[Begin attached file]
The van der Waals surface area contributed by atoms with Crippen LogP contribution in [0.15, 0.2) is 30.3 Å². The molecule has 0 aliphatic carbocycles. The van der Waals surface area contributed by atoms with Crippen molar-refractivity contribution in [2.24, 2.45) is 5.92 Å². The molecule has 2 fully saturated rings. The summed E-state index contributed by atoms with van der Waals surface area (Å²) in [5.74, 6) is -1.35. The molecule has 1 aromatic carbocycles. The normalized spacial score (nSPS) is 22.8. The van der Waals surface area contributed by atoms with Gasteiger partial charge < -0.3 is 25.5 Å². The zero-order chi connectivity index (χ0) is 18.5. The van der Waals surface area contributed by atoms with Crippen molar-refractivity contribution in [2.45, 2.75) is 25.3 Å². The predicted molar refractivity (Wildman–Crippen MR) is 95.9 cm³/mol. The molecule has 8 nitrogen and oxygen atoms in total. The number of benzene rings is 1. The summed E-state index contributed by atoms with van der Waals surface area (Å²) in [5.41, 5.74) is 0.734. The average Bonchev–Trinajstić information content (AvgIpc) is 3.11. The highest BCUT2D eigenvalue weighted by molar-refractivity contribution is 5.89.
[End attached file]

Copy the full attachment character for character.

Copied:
The van der Waals surface area contributed by atoms with Crippen LogP contribution in [0.15, 0.2) is 30.3 Å². The molecule has 0 aliphatic carbocycles. The van der Waals surface area contributed by atoms with Crippen molar-refractivity contribution in [2.24, 2.45) is 5.92 Å². The molecule has 2 fully saturated rings. The summed E-state index contributed by atoms with van der Waals surface area (Å²) in [5.74, 6) is -1.35. The molecule has 1 aromatic carbocycles. The normalized spacial score (nSPS) is 22.8. The van der Waals surface area contributed by atoms with Gasteiger partial charge < -0.3 is 25.5 Å². The zero-order chi connectivity index (χ0) is 18.5. The van der Waals surface area contributed by atoms with Crippen molar-refractivity contribution in [2.45, 2.75) is 25.3 Å². The predicted molar refractivity (Wildman–Crippen MR) is 95.9 cm³/mol. The molecule has 8 nitrogen and oxygen atoms in total. The number of benzene rings is 1. The summed E-state index contributed by atoms with van der Waals surface area (Å²) in [5.41, 5.74) is 0.734. The average Bonchev–Trinajstić information content (AvgIpc) is 3.11. The highest BCUT2D eigenvalue weighted by molar-refractivity contribution is 5.89.